The M850i is not only eye-wateringly fast against the clock, your body also feels every one of the car’s 750 Newton meters of torque (between 1,800 and 4,600 r/min) as the gearbox blitzes through the ranks from standstill, allowing it to cover as much ground in as much time as the latest M5.
The 8 Series’ suspension is hinged to double wishbones and multiple links underneath steel coil springs and adaptive dampers. Steering is electrically assisted, and effects the turning of all four wheels via an active variable ratio ‘integral active’ steering system.
If you’ve piloted a new-generation 7 Series before, you will be aware of the car’s firmer-than-strictly-necessary ride quality. It has a well-enough ride for a large luxury saloon, but its precise nature is better suited to the personality of a large GT car such as the 8 Series. The M850i is a firm-riding car for a big coupé, and while you might want it to be somewhat more compliant over longer distances, the ride is well resolved, and the overwhelming sense of sportiness is ever present on the road, regardless of the surface.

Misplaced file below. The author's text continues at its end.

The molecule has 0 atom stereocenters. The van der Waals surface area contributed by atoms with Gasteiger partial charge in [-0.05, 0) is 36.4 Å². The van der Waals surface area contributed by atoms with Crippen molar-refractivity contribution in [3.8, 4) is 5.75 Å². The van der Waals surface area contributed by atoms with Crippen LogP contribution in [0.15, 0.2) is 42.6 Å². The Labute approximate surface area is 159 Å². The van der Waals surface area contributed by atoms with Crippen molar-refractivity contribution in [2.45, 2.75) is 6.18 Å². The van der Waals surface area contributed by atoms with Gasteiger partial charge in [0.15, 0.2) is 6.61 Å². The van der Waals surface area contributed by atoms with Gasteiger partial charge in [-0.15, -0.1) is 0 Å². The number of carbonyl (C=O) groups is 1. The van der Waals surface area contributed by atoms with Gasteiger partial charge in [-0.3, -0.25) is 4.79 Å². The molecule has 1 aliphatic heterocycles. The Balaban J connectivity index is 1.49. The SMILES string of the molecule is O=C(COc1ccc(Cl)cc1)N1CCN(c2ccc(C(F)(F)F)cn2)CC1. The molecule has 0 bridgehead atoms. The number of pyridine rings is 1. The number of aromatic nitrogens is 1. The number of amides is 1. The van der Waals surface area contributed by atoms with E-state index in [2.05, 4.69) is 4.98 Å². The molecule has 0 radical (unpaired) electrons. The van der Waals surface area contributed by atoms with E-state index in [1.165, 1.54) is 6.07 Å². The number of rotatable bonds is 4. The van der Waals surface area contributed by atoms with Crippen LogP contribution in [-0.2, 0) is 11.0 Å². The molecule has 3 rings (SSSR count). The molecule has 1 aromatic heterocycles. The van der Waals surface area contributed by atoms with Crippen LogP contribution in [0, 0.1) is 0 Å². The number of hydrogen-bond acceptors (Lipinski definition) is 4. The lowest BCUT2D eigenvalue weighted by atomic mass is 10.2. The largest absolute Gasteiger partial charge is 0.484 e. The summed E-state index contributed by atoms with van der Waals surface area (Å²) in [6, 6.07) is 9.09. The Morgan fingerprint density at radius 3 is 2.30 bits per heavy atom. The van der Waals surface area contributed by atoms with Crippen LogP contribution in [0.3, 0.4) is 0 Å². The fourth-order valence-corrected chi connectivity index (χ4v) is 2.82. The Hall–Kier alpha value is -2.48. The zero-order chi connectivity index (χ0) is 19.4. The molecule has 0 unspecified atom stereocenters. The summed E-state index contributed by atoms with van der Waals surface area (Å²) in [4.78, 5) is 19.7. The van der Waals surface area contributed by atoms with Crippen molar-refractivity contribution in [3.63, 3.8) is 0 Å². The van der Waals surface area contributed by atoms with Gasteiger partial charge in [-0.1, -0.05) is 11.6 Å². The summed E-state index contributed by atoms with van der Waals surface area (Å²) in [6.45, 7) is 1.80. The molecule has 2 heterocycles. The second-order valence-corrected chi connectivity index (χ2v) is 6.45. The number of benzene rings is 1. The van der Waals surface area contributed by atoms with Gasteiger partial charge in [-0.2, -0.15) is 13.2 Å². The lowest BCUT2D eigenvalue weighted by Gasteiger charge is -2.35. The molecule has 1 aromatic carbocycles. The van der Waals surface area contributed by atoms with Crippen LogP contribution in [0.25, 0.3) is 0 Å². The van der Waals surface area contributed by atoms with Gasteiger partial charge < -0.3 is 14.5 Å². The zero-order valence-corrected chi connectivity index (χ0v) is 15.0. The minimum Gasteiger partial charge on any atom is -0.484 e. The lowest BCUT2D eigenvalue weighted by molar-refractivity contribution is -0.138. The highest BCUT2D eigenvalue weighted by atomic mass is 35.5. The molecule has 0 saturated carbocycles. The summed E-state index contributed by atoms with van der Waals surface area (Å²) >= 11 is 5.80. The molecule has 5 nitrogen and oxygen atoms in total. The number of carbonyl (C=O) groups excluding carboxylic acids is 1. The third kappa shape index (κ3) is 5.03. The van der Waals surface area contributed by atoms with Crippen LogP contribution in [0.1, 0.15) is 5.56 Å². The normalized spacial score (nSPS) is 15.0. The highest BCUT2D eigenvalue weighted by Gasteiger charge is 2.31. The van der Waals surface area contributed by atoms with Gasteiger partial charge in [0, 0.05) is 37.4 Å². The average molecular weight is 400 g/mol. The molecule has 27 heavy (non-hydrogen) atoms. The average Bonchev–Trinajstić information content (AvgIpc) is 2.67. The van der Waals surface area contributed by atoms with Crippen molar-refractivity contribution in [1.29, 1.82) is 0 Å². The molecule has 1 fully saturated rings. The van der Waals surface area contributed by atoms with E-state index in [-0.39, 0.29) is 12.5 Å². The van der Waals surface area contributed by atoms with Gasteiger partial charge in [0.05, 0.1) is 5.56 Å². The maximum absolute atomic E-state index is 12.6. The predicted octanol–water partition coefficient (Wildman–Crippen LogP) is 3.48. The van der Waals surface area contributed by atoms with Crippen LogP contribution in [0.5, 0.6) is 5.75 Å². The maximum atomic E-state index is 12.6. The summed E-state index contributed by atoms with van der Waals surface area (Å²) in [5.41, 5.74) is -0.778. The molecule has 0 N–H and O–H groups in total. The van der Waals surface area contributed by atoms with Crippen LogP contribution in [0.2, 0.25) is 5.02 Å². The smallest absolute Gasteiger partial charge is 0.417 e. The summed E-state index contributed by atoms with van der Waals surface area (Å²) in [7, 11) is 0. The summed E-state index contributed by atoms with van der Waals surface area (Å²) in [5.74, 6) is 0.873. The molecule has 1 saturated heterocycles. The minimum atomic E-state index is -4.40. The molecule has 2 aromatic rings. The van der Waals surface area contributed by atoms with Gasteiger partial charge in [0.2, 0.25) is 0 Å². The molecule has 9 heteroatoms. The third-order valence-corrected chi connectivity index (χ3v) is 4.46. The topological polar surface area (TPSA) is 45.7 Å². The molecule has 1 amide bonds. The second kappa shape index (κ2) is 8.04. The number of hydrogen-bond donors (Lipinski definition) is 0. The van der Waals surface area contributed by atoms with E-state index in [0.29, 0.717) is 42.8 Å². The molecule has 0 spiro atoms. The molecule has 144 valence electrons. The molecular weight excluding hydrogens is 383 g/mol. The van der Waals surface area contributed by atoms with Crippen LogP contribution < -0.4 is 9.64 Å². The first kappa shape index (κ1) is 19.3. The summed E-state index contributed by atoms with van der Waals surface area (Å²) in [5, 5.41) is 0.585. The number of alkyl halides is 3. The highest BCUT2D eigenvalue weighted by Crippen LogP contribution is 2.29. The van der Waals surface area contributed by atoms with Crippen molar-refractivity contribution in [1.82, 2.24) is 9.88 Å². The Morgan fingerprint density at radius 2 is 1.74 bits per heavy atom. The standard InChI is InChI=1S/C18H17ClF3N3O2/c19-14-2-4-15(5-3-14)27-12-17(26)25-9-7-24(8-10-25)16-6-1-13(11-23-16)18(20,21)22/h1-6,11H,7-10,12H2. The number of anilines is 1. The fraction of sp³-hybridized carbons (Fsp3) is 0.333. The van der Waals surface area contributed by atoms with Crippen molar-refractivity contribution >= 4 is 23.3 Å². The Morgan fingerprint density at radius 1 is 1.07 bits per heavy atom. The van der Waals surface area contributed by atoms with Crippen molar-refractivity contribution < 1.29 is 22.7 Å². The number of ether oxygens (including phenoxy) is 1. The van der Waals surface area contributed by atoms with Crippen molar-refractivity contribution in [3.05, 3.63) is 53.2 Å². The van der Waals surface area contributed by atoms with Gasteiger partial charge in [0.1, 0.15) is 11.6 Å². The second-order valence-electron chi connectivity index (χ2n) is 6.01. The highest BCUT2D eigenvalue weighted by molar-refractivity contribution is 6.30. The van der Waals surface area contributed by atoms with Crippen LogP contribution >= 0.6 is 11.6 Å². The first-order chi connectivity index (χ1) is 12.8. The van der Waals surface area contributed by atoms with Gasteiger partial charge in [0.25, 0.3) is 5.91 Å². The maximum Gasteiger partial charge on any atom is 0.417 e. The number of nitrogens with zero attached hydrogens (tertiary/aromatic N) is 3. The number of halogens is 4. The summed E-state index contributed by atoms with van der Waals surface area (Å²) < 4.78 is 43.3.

Would we call it playful in the corners? Probably not, simply because of the absence of steering feedback from the fly-by-wire system, but what you do get is resolute stability even at higher speeds, thanks to the deft application of the speed-variable four-wheel-steering system.
Has BMW achieved its goal of turning out an E31 replacement that has both the technological foresight of its forebear, as well as striking the right balance between sportiness and luxury? You would be hard-pressed to find someone who disagrees with that sentiment, especially BMW fans. The GT wants for nothing in terms of presence and dynamism, and has just the right mix of road manners to see many GT drivers gratefully accept it. As a flagship tourer, BMW could probably not have made the M850i any better than this, making it a worthy successor to the 8 Series legacy.
Report by Bernie Hellberg Jr | Images © BMW South Africa